Why Are Covid Antibody Drugs Sitting on Shelves?


Why Are Covid Antibody Drugs Sitting on Shelves?

Published date

December 20, 2020

The Friday approval of a second Covid vaccine is welcome news, but much of the public won’t be able to get inoculated for many months. Meanwhile, the best way to reduce suffering and hardship is therapeutic technologies like antibody drugs. But right now, many of these drugs are languishing on shelves at hospitals and not reaching patients.

Moncef Slaoui, who runs Operation Warp Speed, said recently that more than 80% of the available supply is sitting unused, even as hospitals are inundated with critically ill patients. Antibody drugs infuse patients with synthetic versions of the kinds of immune cells developed in response to an infection. Early trials show antibody cocktails can stop Covid symptoms from progressing. They can be used with or without vaccines for patients at highest risk of severe disease.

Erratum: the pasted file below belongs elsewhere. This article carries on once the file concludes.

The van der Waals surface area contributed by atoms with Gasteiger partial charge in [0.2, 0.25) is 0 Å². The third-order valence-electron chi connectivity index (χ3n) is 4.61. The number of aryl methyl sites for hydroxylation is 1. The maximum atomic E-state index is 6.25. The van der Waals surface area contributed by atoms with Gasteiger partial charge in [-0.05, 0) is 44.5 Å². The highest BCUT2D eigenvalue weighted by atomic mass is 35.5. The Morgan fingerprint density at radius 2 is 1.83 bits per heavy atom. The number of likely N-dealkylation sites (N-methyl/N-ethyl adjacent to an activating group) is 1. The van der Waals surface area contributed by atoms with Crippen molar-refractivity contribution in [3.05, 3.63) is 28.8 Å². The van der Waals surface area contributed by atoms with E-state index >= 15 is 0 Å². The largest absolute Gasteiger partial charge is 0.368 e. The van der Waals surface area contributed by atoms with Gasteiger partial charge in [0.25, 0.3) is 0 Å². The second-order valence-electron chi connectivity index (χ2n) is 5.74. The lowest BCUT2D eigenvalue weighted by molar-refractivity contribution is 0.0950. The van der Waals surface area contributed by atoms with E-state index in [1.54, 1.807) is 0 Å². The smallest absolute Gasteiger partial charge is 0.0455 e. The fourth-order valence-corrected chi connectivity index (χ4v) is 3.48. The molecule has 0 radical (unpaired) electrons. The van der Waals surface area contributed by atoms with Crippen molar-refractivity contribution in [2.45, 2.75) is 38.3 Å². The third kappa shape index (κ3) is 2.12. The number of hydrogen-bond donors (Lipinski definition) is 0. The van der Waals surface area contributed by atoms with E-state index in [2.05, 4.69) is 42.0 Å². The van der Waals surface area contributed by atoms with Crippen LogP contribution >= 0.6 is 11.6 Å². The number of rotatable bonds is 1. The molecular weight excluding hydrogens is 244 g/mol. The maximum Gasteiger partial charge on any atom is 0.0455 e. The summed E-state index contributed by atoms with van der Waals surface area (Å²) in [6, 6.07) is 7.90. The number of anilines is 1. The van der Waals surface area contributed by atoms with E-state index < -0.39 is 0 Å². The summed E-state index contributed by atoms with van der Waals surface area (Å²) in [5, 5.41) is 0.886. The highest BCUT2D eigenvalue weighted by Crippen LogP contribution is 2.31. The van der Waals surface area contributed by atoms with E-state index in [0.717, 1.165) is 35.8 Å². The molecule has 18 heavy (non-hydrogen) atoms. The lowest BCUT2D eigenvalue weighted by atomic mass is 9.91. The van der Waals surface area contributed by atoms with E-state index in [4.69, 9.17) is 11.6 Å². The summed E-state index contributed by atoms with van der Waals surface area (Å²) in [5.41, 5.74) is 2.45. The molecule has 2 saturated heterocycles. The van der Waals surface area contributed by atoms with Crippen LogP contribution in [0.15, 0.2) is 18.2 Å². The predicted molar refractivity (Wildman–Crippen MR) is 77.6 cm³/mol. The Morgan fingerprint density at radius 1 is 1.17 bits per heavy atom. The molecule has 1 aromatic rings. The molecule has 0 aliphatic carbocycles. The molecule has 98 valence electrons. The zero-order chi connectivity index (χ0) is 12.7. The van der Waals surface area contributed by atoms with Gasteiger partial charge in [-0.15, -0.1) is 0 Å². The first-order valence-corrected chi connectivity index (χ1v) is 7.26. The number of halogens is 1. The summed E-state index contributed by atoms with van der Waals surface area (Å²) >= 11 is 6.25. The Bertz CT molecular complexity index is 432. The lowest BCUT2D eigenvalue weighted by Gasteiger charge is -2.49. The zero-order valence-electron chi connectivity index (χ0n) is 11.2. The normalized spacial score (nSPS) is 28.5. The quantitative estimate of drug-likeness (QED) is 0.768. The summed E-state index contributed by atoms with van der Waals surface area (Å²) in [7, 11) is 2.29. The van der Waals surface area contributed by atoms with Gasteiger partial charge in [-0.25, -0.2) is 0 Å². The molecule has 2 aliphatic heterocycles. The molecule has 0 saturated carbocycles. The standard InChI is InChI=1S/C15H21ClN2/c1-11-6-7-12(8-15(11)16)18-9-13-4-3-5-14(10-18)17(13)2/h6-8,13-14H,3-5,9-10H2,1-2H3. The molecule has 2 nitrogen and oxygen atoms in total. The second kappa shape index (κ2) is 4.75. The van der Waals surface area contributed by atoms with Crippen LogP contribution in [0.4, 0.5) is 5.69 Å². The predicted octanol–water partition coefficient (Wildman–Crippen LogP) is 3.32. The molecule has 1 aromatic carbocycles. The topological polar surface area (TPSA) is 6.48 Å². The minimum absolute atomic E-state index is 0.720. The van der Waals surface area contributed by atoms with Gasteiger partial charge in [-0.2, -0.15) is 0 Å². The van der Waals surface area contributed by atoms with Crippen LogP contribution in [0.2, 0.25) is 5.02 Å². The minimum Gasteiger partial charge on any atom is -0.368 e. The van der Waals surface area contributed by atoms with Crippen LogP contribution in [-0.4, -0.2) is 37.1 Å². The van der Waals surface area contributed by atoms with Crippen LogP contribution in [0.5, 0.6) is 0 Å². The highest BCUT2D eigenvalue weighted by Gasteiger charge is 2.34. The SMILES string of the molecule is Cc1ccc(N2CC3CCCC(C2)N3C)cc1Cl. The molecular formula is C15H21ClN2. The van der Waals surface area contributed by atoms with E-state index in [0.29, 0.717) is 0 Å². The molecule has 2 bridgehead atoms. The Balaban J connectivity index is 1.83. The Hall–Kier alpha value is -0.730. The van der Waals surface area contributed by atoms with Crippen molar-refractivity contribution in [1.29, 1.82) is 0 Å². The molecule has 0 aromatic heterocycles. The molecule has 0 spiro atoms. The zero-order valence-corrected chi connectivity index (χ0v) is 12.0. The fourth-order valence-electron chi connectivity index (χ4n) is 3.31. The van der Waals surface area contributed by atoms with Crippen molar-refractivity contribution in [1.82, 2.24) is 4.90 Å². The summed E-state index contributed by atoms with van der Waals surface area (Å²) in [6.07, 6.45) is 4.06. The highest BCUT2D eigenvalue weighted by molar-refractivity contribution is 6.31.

The supply is limited. The two companies with authorized versions, Eli Lily and Regeneron, will ship a little more than one million doses by the end of the year. Evidence suggests that for every 10 high-risk patients treated, one hospitalization might be avoided. That may sound modest, but it adds up: a million doses administered could translate into 100,000 fewer hospitalizations. Such a reprieve would help hospitals keep up with the current surge.

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Duke-Margolis Affiliated Authors

Mark McClellan

Mark McClellan, MD, PhD

Director of Margolis Center
Robert J. Margolis, MD, Professor of Business, Medicine and Policy
Margolis Executive Core Faculty